Bates riders find ‘vanpool’ good and green, in more ways than one

Julie Rosenbach, the former EPA official hired in 2006 to become Bates’ first full-time environmental coordinator, at the wheel of the commuter van to Portland, departing from and arriving each day behind Alumni Gymnasium on Central Avenue.

Commuters aren’t usually encouraged to tool along with eyes closed, ears filled with Sinatra or The Dresden Dolls, and both hands off the wheel.

But some 200 lucky Mainers can commute that way safely if they wish — and help out the planet at the same time.

I’m one of them. A Portland resident and a Bates College employee, in late April I joined GO MAINE’s Van 39, a state “vanpool” that carries 11 of us to Lewiston and back every workday.

It’s the newest and 17th such vanpool — something in between a bus route and a carpool — operated by GO MAINE. GO MAINE is a commuter services program managed by the Greater Portland Council of Governments and funded by the Maine Department of Transportation and the Maine Turnpike Authority.

While fuel costs and concerns about climate change continue to rise, our new Ford minibus saves us money and helps relieve carbon-footprint guilt. And as Bates ramps up its “green” initiatives, the vanpool advances the school’s institutional goals, too, says Julie Rosenbach, the college’s environmental coordinator and a member of Van 39.


“It fits into our overall sustainability plan,” she says, “especially our effort to become a carbon-neutral institution.” In 2007 Bates joined the American College and University Presidents Climate Commitment, an agreement among schools (now totaling more than 500) to reduce institutional emissions of carbon-based greenhouse gases to help address the issue of climate change.

How much does the vanpool help? My commute to Bates is 68 miles round-trip. Accounting for vacations and holidays, that’s roughly 16,000 miles a year. According to The Climate Trust’s CO2 calculator, driving 16,000 miles in a 25-mpg vehicle puts about 6.2 tons of carbon dioxide into the atmosphere.

Van 39 probably puts out more than twice that much — but divided among 11 riders, the annual output per person is more like a ton.

All told, in a typical year registered GO MAINE commuters — including the 204 riders in the vanpools — will eliminate around 7,858,000 driving miles, adds GO MAINE Manager Carey Kish. Using the same calculator, that’s about 3,045 tons of CO2 that won’t go into the atmosphere.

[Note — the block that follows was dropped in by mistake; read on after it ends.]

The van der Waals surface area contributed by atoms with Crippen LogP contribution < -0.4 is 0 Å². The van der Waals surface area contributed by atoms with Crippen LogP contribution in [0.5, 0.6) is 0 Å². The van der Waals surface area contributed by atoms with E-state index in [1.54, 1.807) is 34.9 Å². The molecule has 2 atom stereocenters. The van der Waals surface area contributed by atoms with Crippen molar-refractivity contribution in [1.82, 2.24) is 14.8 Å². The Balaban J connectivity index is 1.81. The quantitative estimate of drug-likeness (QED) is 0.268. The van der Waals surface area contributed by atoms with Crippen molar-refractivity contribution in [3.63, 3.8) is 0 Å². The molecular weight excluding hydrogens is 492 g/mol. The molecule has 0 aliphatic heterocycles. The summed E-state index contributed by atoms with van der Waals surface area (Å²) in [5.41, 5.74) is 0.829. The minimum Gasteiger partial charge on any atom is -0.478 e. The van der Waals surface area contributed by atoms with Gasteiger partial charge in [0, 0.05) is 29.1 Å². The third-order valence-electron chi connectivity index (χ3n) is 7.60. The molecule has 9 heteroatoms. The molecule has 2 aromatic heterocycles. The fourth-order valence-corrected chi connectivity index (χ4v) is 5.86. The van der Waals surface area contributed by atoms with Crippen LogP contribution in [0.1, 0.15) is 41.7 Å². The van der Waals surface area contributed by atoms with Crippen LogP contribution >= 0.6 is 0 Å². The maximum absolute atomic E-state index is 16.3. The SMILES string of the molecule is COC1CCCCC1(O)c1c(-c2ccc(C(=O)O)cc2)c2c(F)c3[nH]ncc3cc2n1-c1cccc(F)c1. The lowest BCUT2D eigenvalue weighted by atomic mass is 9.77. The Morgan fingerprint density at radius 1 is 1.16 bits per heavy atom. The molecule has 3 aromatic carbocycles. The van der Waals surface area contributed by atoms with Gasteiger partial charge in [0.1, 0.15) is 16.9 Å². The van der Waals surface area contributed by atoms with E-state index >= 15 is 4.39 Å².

Kish also estimates a total savings of $1,886,000 in driving expenses in a typical year (although that estimate is only as firm as the cost of fuel).

In my case, the monthly fare for Van 39 is $90, or about $4.30 per day. Compare that to buying gas for that same 25-mpg car: An annual drive of 16,000 miles a year divides out to 1,333 per month. At 25 miles per gallon, that’s 53.3 gallons. Do the math: With gas at $4, that’s more than $213 at the pump every month.

Then there are Turnpike tolls, upkeep on the car, and the cost of all those Starbucks coffees at the service area in Gray. Ninety bucks a month sounds better and better.

Moreover, compared to the daily solo commute that numbs your soul, drains your wallet and ruins your car, the vanpool is a pleasant way to travel. Some of us chat, some read, some pop in the earbuds and listen to music.

The vanpool is like a bus service in that it departs at set times from set locations. But riders subscribe instead of just showing up at the bus stop. Nine Van 39 riders work at Bates and the rest at nearby St. Mary’s Regional Medical Center.

The vanpool came about through the initiative of Rosenbach and particularly her carpooling partner, St. Mary’s staffer Nan Boucher. After Boucher contacted GO MAINE in March, she and Rosenbach quickly enlisted more than enough riders from the two institutions to fill the bus. By late April, the Portland-Lewiston run was a reality.

“Van 39 really took off on its own,” says Kish. In fact, the GO MAINE vanpool program is distinguished by the initiative and community spirit of its participants. “We have the framework in place, but we like to operate mostly hands-off.”

Indeed, making it all happen takes a collaborative effort. While Rosenbach is the regular driver and coordinates the ridership, other members help out with driving. We all help keep track of who’s riding and who’s not on a given day. We even provide extra eyes when the driver is backing up the bulky white Ford.

Or, as Rosenbach and Boucher like to say, it’s a van pool, not a service. “That’s our mantra, because you don’t want just one person to carry the responsibility,” Rosenbach explains. “But as soon as it’s a community effort, people tend to take ownership.”

The bus is currently full, but the waiting list isn’t restricted to Bates or St. Mary’s employees. “No matter where you are,” says Rosenbach, “if you want to go from Portland to Lewiston, we have a van.”

For casual users, GO MAINE provides a Web site with fuel-saving tips, mass transit schedules and trip-cost calculators. People who register with GO MAINE — it’s free — are eligible for ride-matching services and an emergency-ride-home service, also free, in case there’s a rideshare problem.


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